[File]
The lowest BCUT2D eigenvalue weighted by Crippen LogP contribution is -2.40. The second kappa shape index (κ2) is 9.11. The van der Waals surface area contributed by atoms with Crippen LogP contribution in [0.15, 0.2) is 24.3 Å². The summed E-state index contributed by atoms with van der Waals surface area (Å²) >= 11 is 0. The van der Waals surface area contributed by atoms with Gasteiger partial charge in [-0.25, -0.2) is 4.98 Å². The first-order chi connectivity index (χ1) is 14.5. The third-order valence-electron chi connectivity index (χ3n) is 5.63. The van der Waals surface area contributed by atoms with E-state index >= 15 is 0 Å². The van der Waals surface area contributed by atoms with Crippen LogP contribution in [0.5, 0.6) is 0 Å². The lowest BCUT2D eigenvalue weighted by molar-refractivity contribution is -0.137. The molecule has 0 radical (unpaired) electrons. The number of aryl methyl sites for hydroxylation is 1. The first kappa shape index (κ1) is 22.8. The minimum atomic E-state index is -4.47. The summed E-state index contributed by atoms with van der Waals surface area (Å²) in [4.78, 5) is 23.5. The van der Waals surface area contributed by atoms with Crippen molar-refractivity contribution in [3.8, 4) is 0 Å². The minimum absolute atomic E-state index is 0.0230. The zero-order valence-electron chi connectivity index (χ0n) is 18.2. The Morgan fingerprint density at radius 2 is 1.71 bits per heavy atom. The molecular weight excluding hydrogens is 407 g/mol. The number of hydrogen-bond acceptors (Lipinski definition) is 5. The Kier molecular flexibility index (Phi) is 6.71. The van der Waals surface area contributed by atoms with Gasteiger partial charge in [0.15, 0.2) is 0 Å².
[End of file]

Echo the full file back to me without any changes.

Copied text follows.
The lowest BCUT2D eigenvalue weighted by Crippen LogP contribution is -2.40. The second kappa shape index (κ2) is 9.11. The van der Waals surface area contributed by atoms with Crippen LogP contribution in [0.15, 0.2) is 24.3 Å². The summed E-state index contributed by atoms with van der Waals surface area (Å²) >= 11 is 0. The van der Waals surface area contributed by atoms with Gasteiger partial charge in [-0.25, -0.2) is 4.98 Å². The first-order chi connectivity index (χ1) is 14.5. The third-order valence-electron chi connectivity index (χ3n) is 5.63. The van der Waals surface area contributed by atoms with E-state index >= 15 is 0 Å². The van der Waals surface area contributed by atoms with Crippen LogP contribution in [0.5, 0.6) is 0 Å². The lowest BCUT2D eigenvalue weighted by molar-refractivity contribution is -0.137. The molecule has 0 radical (unpaired) electrons. The number of aryl methyl sites for hydroxylation is 1. The first kappa shape index (κ1) is 22.8. The minimum atomic E-state index is -4.47. The summed E-state index contributed by atoms with van der Waals surface area (Å²) in [4.78, 5) is 23.5. The van der Waals surface area contributed by atoms with Crippen molar-refractivity contribution in [3.8, 4) is 0 Å². The minimum absolute atomic E-state index is 0.0230. The zero-order valence-electron chi connectivity index (χ0n) is 18.2. The Morgan fingerprint density at radius 2 is 1.71 bits per heavy atom. The molecular weight excluding hydrogens is 407 g/mol. The number of hydrogen-bond acceptors (Lipinski definition) is 5. The Kier molecular flexibility index (Phi) is 6.71. The van der Waals surface area contributed by atoms with Gasteiger partial charge in [0.15, 0.2) is 0 Å².